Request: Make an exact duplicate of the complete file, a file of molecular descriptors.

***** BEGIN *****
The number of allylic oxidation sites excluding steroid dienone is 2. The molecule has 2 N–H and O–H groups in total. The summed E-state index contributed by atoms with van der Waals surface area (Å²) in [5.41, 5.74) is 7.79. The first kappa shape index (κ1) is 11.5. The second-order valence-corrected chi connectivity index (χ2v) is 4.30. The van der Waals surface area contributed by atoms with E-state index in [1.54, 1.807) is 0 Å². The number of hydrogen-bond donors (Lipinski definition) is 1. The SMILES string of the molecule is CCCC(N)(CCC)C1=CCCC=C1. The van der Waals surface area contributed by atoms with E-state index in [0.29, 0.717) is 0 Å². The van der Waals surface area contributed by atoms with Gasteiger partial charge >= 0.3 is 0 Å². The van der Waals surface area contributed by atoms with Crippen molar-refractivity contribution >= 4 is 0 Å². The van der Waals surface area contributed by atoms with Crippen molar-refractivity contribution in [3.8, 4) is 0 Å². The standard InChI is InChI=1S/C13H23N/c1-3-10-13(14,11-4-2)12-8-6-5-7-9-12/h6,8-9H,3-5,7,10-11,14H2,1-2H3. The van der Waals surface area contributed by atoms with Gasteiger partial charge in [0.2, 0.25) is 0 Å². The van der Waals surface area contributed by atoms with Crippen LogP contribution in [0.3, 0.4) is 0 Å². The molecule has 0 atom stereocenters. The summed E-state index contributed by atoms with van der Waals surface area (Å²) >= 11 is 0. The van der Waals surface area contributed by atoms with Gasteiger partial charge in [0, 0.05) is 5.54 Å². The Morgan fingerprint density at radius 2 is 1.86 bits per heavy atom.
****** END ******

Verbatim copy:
The number of allylic oxidation sites excluding steroid dienone is 2. The molecule has 2 N–H and O–H groups in total. The summed E-state index contributed by atoms with van der Waals surface area (Å²) in [5.41, 5.74) is 7.79. The first kappa shape index (κ1) is 11.5. The second-order valence-corrected chi connectivity index (χ2v) is 4.30. The van der Waals surface area contributed by atoms with E-state index in [1.54, 1.807) is 0 Å². The number of hydrogen-bond donors (Lipinski definition) is 1. The SMILES string of the molecule is CCCC(N)(CCC)C1=CCCC=C1. The van der Waals surface area contributed by atoms with E-state index in [0.29, 0.717) is 0 Å². The van der Waals surface area contributed by atoms with Gasteiger partial charge >= 0.3 is 0 Å². The van der Waals surface area contributed by atoms with Crippen molar-refractivity contribution >= 4 is 0 Å². The van der Waals surface area contributed by atoms with Crippen molar-refractivity contribution in [3.8, 4) is 0 Å². The standard InChI is InChI=1S/C13H23N/c1-3-10-13(14,11-4-2)12-8-6-5-7-9-12/h6,8-9H,3-5,7,10-11,14H2,1-2H3. The van der Waals surface area contributed by atoms with Gasteiger partial charge in [0.2, 0.25) is 0 Å². The van der Waals surface area contributed by atoms with Crippen LogP contribution in [0.3, 0.4) is 0 Å². The molecule has 0 atom stereocenters. The summed E-state index contributed by atoms with van der Waals surface area (Å²) >= 11 is 0. The van der Waals surface area contributed by atoms with Gasteiger partial charge in [0, 0.05) is 5.54 Å². The Morgan fingerprint density at radius 2 is 1.86 bits per heavy atom.